There are no guarantees those same things will go right this time around.
Watching a President Fall: Slate’s Slow Burn podcast
No, not this presidential slow burn, but one that rings eerily similar: Nixon’s Watergate scandal. Slate’s newest podcast Slow Burn is a deep dive into the makings of Watergate and what it was like for the nation to watch as the scandal grew from a “curious burglary to a national obsession.” The eight-episode mini-series tells the story through a Serial-like combination of careful, thorough research, archival recordings, and new interviews with famous players. The premiere episode, “Martha,” is a standout, telling the story of Martha Mitchell, the wife of Nixon’s attorney general. In the days after the break-in, she was forcibly held in a California hotel room so that she wouldn’t tell reporters what she knew. It’s obviously a story left out of the history books and reveals a compelling bit of intel into the makings of the nation’s most notorious scandal – so far.
It’s almost impossible to listen to Slow Burn and not make comparisons to our current political climate, but the show smartly stays away from announcing those connections: the parallels are apparent enough on their own. But they clearly influenced the making of the show. Slow Burn producer/host Leon Neyfakh explains that, “the similarity that’s most striking is that people who lived through Watergate had no idea what was going to happen from one day to the next, or how it was all going to end. I recognize that feeling.” Maybe we have our own Marthas living today, who are being silenced (in fact, I’m quite sure we do). Maybe there will be a podcast about the Trump administration one day (although, as Nicholas Quah pessimistically points out in Vulture: “That answer is contingent on whether we survive this.”) Until then, Neyfakh’s vision is to highlight just how long the Watergate scandal took to break, and perhaps offer a bit of hope that if “the nation made it through Watergate, we’re going to be fine too.” It might be too much of a rose-tinted view (Quah observes that “so many things had to go right for Nixon to leave office, there are no guarantees those same things will go right this time around”), but still, I can’t deny the strange comfort that listening to Slow Burn delivers.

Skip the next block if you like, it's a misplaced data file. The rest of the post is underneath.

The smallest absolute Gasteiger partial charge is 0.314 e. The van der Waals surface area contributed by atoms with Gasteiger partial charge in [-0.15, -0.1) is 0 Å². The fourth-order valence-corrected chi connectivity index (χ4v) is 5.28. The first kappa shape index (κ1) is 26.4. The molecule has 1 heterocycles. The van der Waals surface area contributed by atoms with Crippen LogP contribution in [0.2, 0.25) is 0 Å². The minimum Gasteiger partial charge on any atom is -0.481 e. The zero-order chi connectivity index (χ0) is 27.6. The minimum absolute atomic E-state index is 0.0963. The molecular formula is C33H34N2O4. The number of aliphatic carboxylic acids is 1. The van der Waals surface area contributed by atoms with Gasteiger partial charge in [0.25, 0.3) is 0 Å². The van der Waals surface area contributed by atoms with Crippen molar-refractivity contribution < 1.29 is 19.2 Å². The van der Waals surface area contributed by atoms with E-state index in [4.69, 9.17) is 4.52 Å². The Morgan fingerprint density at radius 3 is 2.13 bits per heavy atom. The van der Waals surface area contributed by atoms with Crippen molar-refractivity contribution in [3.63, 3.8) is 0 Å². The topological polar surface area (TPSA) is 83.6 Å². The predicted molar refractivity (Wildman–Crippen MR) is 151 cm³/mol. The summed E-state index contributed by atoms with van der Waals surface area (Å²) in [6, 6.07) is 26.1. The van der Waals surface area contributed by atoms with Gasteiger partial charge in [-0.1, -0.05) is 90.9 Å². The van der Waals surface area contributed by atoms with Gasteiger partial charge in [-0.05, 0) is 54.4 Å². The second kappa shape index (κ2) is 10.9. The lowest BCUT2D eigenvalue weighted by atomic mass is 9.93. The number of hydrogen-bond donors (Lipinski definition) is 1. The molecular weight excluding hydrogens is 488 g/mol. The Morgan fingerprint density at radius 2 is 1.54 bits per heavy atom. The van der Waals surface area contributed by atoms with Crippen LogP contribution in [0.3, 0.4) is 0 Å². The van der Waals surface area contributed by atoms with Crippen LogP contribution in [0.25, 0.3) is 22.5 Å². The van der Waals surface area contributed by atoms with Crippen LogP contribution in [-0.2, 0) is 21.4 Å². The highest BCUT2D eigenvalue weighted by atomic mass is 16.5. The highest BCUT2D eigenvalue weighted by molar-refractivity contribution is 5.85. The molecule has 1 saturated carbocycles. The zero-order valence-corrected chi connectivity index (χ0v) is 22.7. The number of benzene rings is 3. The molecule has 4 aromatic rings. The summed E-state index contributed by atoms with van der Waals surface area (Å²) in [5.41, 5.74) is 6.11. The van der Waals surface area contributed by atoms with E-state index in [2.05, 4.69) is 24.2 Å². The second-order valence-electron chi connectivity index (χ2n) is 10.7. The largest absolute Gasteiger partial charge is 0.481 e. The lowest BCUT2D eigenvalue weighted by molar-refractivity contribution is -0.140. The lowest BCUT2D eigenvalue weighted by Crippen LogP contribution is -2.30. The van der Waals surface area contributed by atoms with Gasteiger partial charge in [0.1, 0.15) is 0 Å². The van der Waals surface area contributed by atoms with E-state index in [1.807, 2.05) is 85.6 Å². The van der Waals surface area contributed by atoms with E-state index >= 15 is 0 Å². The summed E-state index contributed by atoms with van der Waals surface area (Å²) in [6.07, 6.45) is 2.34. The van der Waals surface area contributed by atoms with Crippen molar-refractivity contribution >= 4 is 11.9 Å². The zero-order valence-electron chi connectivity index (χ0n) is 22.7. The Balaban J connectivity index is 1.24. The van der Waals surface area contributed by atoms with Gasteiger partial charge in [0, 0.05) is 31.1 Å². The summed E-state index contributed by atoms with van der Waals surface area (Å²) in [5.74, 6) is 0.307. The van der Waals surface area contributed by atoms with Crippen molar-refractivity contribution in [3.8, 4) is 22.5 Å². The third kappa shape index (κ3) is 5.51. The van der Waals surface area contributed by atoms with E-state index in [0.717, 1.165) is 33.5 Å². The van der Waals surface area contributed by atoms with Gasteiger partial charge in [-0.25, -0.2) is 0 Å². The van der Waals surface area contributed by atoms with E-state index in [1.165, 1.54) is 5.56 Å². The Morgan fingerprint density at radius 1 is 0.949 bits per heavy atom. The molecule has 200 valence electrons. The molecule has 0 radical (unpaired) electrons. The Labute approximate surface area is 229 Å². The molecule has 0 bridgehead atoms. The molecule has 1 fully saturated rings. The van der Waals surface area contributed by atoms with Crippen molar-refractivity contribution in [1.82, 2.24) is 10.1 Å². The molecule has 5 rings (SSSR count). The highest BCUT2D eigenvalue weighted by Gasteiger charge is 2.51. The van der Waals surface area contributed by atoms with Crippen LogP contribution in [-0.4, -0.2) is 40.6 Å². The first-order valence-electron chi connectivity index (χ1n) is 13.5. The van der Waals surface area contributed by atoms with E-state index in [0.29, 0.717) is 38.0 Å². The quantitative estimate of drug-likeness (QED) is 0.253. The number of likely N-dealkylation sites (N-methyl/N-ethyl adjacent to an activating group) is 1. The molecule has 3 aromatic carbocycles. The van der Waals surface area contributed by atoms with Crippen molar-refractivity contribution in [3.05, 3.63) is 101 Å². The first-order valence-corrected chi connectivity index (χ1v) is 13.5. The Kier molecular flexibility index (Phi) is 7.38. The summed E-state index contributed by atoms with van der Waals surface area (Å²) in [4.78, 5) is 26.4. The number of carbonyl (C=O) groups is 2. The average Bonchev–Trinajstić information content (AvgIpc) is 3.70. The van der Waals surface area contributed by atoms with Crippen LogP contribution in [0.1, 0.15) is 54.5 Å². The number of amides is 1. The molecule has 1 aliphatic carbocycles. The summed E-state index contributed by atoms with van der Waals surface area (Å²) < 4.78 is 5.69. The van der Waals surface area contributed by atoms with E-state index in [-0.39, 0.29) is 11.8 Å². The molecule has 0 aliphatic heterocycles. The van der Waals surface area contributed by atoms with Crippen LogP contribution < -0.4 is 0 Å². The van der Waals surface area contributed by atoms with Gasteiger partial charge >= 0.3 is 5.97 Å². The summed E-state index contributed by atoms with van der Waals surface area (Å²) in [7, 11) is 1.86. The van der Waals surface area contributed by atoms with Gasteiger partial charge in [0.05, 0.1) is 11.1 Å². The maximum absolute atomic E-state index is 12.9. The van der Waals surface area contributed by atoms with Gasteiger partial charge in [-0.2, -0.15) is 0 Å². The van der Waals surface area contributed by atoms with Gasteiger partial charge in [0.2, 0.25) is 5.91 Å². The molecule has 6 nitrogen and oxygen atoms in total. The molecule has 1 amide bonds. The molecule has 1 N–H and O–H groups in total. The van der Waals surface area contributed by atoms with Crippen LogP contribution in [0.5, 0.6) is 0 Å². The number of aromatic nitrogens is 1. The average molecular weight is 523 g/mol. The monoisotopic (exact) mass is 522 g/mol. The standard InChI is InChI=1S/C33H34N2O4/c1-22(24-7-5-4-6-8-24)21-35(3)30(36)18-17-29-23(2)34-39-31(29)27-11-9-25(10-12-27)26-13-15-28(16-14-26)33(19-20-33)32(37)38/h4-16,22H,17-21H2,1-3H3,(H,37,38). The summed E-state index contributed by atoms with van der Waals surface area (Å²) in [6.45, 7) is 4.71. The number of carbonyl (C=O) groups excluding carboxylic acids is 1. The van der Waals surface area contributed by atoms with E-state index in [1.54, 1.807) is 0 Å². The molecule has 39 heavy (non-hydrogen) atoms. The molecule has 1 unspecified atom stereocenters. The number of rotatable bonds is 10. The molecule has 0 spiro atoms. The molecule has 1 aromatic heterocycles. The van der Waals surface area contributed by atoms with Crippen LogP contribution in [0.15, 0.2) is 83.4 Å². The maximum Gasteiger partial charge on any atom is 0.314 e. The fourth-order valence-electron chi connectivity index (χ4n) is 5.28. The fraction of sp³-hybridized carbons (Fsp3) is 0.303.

“You also read books!” SNL and the #MeToo Movement
Saturday Night Live has had a solid season, thanks mostly to Alec Baldwin’s impeccable Trump impersonation, a strong, fresh cast, and the fact that satire basically creates itself these days. SNL’s January opener, hosted by Sam Rockwell, was fine overall: some well-executed sketches, a few others that missed their target, and one really bad digital short. But one sketch I found exceptional was “Fashion Panel,” in which nervous E! hosts attempt to recap the fashion on display at the Golden Globes.
The Golden Globes this year famously had an all-black dress code in support of the Time’s Up initiative among Hollywood women. The sketch portrayed manically cautious E! panelists (memorably Kenan Thompson as a fashion guru named “Angelo Dolphintuna”) attempting to still do their job of discussing women’s fashion while also trying to be woke. The punchlines read like a slew of trendy Twitter posts, with the panelists calling the women “empowered” or looking like they “went to college.” Also, Kate McKinnon comes out to play actress Frances McDormand in a spot-on impression that escalates the sketch from just some amusing commentary to the thing that SNL does best: insight into our cultural climate, well-executed delivery, and some good old-fashioned impressions.
Titenic, not Titanic
Last week I was at an event called Awesome Games Done Quick, a charity speedrunning marathon event that I that I wrote about last summer. While there’s always much to say about the event, there’s one breakout run this year that is quickly going viral. It’s a run of a game called Titenic (yes, Titenic). Titenic is a Taiwanese bootleg game made for the NES that tells the story of Jack and Rose from 1997’s Titanic movie. It is just as bad as you’d think. On top of the ridiculous gameplay, silly boss fights, and ninja-like reflexes of Jack and Rose, there’s hilariously poor broken English in the cutscenes, made even better by the reading from the game’s commentator. This video will be the best 10 minutes of crying-laughing of your week, I promise. Also, there’s a clever sensor for a particular scene in which Rose is wearing the Heart of the Ocean necklace (and only the necklace). I’m happy games like this exist, and events like this to showcase it. (PS – the gameplay starts around the 9:00 minute mark).
header image: "1968 campaign," ollie atkins / wikimedia commons